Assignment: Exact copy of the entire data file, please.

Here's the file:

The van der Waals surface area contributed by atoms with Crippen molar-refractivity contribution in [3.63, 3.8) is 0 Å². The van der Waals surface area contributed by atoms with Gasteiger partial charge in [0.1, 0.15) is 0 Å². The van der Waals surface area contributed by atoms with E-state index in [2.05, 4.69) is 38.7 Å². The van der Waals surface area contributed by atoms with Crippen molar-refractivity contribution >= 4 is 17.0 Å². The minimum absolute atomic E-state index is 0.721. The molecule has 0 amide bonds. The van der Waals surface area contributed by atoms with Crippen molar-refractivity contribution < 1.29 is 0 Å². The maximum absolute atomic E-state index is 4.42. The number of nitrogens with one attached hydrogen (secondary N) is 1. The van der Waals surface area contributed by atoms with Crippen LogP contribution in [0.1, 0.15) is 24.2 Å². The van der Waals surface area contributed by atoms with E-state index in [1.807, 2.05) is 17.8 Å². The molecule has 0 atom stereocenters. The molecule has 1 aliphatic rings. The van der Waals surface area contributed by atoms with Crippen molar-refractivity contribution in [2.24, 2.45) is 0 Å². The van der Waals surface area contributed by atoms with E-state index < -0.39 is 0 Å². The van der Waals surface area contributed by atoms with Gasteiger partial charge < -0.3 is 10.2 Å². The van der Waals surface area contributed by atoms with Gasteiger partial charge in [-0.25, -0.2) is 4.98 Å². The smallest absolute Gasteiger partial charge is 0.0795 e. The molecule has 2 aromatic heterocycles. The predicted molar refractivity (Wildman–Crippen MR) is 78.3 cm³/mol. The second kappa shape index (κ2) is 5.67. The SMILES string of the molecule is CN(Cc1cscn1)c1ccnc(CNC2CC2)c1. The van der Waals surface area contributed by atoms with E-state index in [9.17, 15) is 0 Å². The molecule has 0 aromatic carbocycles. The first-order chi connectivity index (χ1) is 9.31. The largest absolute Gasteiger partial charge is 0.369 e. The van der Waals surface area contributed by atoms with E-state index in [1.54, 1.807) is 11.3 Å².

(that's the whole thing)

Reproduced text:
The van der Waals surface area contributed by atoms with Crippen molar-refractivity contribution in [3.63, 3.8) is 0 Å². The van der Waals surface area contributed by atoms with Gasteiger partial charge in [0.1, 0.15) is 0 Å². The van der Waals surface area contributed by atoms with E-state index in [2.05, 4.69) is 38.7 Å². The van der Waals surface area contributed by atoms with Crippen molar-refractivity contribution >= 4 is 17.0 Å². The minimum absolute atomic E-state index is 0.721. The molecule has 0 amide bonds. The van der Waals surface area contributed by atoms with Crippen molar-refractivity contribution < 1.29 is 0 Å². The maximum absolute atomic E-state index is 4.42. The number of nitrogens with one attached hydrogen (secondary N) is 1. The van der Waals surface area contributed by atoms with Crippen LogP contribution in [0.1, 0.15) is 24.2 Å². The van der Waals surface area contributed by atoms with E-state index in [1.807, 2.05) is 17.8 Å². The molecule has 0 atom stereocenters. The molecule has 1 aliphatic rings. The van der Waals surface area contributed by atoms with Crippen molar-refractivity contribution in [2.24, 2.45) is 0 Å². The van der Waals surface area contributed by atoms with E-state index < -0.39 is 0 Å². The van der Waals surface area contributed by atoms with Gasteiger partial charge < -0.3 is 10.2 Å². The van der Waals surface area contributed by atoms with Gasteiger partial charge in [-0.25, -0.2) is 4.98 Å². The smallest absolute Gasteiger partial charge is 0.0795 e. The molecule has 2 aromatic heterocycles. The predicted molar refractivity (Wildman–Crippen MR) is 78.3 cm³/mol. The second kappa shape index (κ2) is 5.67. The SMILES string of the molecule is CN(Cc1cscn1)c1ccnc(CNC2CC2)c1. The van der Waals surface area contributed by atoms with E-state index in [9.17, 15) is 0 Å². The molecule has 0 aromatic carbocycles. The first-order chi connectivity index (χ1) is 9.31. The largest absolute Gasteiger partial charge is 0.369 e. The van der Waals surface area contributed by atoms with E-state index in [1.54, 1.807) is 11.3 Å².